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I am using Django 1.3 with Python 2.7.2 on Windows 7 x64.

I have a URL pattern like this:

url(r'^(?P<club_id>\d+)/$', 'view_club')

From the pattern I want to be able to use request.GET in my templates to be able to create URLs to my views based on this GET variable (club_id). I have read online that I would be able to do:

{{ request.GET.club_id }}

However, this is always showing up as blank. I cannot figure out the reason why. I have the request context processor in my list of default context processors.

Thanks for the help.

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In your example, club_id is not a GET parameter, it is part of the path in the URL. Your view function takes club_id as an argument, it should then put it in the context so the template can access it.

For example, your view function:

def view_club(request, club_id):
     return render(request, "template_name.html", { 'club_id': club_id })

then in your template:

{{ club_id }}
share|improve this answer
Sorry, I literally posted mine at the same time. If I would have saw your answer first I wouldn't have posted : p – Hacking Life May 13 '12 at 17:32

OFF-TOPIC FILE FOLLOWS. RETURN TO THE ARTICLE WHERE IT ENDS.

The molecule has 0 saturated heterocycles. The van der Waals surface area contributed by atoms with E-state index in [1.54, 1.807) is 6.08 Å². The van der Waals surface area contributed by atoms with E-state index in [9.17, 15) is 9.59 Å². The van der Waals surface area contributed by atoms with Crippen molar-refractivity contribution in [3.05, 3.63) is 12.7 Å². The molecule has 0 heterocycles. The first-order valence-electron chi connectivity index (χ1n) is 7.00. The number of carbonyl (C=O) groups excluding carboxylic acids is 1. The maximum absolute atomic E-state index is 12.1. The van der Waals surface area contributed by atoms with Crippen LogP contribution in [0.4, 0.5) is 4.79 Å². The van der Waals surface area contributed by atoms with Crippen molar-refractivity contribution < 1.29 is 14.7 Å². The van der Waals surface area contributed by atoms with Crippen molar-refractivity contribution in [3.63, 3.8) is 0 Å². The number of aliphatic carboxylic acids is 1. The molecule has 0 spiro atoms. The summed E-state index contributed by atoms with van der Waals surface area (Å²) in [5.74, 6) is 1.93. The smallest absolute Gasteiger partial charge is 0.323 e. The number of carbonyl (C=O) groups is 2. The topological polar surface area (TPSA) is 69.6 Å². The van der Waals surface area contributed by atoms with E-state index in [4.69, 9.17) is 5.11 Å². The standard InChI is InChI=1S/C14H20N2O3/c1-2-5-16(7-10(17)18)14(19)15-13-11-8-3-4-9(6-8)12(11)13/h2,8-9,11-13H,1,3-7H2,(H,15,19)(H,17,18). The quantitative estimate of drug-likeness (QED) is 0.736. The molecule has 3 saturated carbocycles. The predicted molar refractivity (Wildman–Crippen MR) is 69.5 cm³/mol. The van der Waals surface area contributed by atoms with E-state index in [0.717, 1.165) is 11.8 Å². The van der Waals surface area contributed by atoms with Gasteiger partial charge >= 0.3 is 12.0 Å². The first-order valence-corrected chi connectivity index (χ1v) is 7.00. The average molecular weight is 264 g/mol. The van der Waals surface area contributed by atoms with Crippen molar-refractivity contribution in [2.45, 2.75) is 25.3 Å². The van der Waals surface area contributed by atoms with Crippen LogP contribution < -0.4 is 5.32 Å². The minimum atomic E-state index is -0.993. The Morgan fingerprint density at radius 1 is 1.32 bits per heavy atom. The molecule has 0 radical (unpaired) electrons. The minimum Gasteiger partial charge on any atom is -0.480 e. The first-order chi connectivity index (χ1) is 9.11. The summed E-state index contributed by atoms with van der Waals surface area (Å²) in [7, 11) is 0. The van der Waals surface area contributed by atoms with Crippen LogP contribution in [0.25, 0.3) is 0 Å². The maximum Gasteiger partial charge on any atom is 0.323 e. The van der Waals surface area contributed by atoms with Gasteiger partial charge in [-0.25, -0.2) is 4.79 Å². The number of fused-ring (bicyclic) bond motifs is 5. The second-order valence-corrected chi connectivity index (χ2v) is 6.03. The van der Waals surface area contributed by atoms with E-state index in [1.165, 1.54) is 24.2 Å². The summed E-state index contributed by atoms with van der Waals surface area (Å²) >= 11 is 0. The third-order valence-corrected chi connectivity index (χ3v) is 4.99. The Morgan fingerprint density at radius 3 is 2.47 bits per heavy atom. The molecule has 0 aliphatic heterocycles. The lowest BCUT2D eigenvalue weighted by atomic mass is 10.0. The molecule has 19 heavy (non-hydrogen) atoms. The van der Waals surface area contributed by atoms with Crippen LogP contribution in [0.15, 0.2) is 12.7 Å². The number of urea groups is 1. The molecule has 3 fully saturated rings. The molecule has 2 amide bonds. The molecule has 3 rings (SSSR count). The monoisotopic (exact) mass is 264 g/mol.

Is it possible to set up the URL so that I would be able to access it like I want? I don't want to have to edit 24+ views to include this in the context dict. I already thought of a context processor, but I don't think it's possible. – Craysiii May 13 '12 at 17:51
@Craysiii: you don't need to mention GET parameters in your url patterns at all. Change your code to use ?club_id=123, then your original code should work just fine. – Ned Batchelder May 13 '12 at 19:10

IF you are passing an variable in the URL - in this case club_id - simply include it as an argument in your view function next to request:

def get_club(request,club_id):
     club = Club.object.get(pk=club_id)
     return render_to_response('club.html', {'club': club})

now in your template you can access {{club}} as the individually selected object and do things like {{}} This also works for variables with multiple objects which you would use a for loop to iterate through.

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